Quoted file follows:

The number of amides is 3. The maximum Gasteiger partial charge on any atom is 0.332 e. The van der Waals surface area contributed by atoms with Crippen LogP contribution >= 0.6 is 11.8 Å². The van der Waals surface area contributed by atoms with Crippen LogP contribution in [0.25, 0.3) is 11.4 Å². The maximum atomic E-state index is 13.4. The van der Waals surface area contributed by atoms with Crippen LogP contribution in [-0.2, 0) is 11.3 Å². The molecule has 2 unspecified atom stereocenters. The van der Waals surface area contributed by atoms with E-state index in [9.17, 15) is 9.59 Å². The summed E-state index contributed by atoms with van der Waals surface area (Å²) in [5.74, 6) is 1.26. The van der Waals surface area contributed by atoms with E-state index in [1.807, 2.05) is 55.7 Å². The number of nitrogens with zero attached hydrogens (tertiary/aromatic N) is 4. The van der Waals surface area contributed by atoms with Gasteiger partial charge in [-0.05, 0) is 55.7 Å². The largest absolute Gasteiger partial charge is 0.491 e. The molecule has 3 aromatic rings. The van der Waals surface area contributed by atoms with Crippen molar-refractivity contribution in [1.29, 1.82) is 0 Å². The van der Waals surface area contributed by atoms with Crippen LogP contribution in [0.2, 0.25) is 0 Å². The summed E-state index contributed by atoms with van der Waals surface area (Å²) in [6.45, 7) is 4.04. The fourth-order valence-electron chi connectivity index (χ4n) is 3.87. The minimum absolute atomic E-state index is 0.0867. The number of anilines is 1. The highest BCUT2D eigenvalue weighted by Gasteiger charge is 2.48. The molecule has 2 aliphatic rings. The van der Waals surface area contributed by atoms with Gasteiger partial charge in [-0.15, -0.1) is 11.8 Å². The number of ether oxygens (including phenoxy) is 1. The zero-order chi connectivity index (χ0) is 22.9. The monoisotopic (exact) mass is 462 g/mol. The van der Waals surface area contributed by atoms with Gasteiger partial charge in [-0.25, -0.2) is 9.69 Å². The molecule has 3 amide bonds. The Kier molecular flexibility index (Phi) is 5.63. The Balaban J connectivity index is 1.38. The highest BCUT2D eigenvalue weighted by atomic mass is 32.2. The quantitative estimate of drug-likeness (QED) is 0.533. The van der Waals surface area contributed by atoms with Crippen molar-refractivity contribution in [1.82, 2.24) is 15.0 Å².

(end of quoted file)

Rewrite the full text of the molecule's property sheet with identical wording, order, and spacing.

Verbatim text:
The number of amides is 3. The maximum Gasteiger partial charge on any atom is 0.332 e. The van der Waals surface area contributed by atoms with Crippen LogP contribution >= 0.6 is 11.8 Å². The van der Waals surface area contributed by atoms with Crippen LogP contribution in [0.25, 0.3) is 11.4 Å². The maximum atomic E-state index is 13.4. The van der Waals surface area contributed by atoms with Crippen LogP contribution in [-0.2, 0) is 11.3 Å². The molecule has 2 unspecified atom stereocenters. The van der Waals surface area contributed by atoms with E-state index in [9.17, 15) is 9.59 Å². The summed E-state index contributed by atoms with van der Waals surface area (Å²) in [5.74, 6) is 1.26. The van der Waals surface area contributed by atoms with E-state index in [1.807, 2.05) is 55.7 Å². The number of nitrogens with zero attached hydrogens (tertiary/aromatic N) is 4. The van der Waals surface area contributed by atoms with Gasteiger partial charge in [-0.05, 0) is 55.7 Å². The largest absolute Gasteiger partial charge is 0.491 e. The molecule has 3 aromatic rings. The van der Waals surface area contributed by atoms with Crippen molar-refractivity contribution in [1.29, 1.82) is 0 Å². The van der Waals surface area contributed by atoms with Crippen LogP contribution in [0.2, 0.25) is 0 Å². The summed E-state index contributed by atoms with van der Waals surface area (Å²) in [6.45, 7) is 4.04. The fourth-order valence-electron chi connectivity index (χ4n) is 3.87. The minimum absolute atomic E-state index is 0.0867. The number of anilines is 1. The highest BCUT2D eigenvalue weighted by Gasteiger charge is 2.48. The molecule has 2 aliphatic rings. The van der Waals surface area contributed by atoms with Gasteiger partial charge in [-0.15, -0.1) is 11.8 Å². The number of ether oxygens (including phenoxy) is 1. The zero-order chi connectivity index (χ0) is 22.9. The monoisotopic (exact) mass is 462 g/mol. The van der Waals surface area contributed by atoms with Gasteiger partial charge in [-0.25, -0.2) is 9.69 Å². The molecule has 3 amide bonds. The Kier molecular flexibility index (Phi) is 5.63. The Balaban J connectivity index is 1.38. The highest BCUT2D eigenvalue weighted by atomic mass is 32.2. The quantitative estimate of drug-likeness (QED) is 0.533. The van der Waals surface area contributed by atoms with Crippen molar-refractivity contribution in [1.82, 2.24) is 15.0 Å².